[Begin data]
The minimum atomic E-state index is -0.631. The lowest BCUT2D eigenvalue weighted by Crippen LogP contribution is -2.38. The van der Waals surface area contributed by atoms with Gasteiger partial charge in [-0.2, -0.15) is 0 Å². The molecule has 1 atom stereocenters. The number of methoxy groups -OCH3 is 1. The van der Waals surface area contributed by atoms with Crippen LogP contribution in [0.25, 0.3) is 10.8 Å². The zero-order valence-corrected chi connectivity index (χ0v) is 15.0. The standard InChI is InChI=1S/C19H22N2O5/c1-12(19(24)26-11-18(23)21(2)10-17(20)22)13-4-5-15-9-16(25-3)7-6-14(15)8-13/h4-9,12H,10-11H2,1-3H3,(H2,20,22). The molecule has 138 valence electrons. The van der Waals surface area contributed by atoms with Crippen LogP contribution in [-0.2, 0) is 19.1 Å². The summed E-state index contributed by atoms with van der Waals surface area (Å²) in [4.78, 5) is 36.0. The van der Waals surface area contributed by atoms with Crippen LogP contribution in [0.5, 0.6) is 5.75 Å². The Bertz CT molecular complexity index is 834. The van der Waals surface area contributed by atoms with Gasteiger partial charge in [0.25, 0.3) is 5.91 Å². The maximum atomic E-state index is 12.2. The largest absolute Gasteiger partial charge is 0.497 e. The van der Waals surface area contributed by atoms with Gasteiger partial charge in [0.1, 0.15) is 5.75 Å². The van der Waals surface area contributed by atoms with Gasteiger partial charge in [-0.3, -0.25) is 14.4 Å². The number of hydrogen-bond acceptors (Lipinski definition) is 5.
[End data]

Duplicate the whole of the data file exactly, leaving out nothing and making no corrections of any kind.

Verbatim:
The minimum atomic E-state index is -0.631. The lowest BCUT2D eigenvalue weighted by Crippen LogP contribution is -2.38. The van der Waals surface area contributed by atoms with Gasteiger partial charge in [-0.2, -0.15) is 0 Å². The molecule has 1 atom stereocenters. The number of methoxy groups -OCH3 is 1. The van der Waals surface area contributed by atoms with Crippen LogP contribution in [0.25, 0.3) is 10.8 Å². The zero-order valence-corrected chi connectivity index (χ0v) is 15.0. The standard InChI is InChI=1S/C19H22N2O5/c1-12(19(24)26-11-18(23)21(2)10-17(20)22)13-4-5-15-9-16(25-3)7-6-14(15)8-13/h4-9,12H,10-11H2,1-3H3,(H2,20,22). The molecule has 138 valence electrons. The van der Waals surface area contributed by atoms with Crippen LogP contribution in [-0.2, 0) is 19.1 Å². The summed E-state index contributed by atoms with van der Waals surface area (Å²) in [4.78, 5) is 36.0. The van der Waals surface area contributed by atoms with Crippen LogP contribution in [0.5, 0.6) is 5.75 Å². The Bertz CT molecular complexity index is 834. The van der Waals surface area contributed by atoms with Gasteiger partial charge in [0.25, 0.3) is 5.91 Å². The maximum atomic E-state index is 12.2. The largest absolute Gasteiger partial charge is 0.497 e. The van der Waals surface area contributed by atoms with Gasteiger partial charge in [0.1, 0.15) is 5.75 Å². The van der Waals surface area contributed by atoms with Gasteiger partial charge in [-0.3, -0.25) is 14.4 Å². The number of hydrogen-bond acceptors (Lipinski definition) is 5.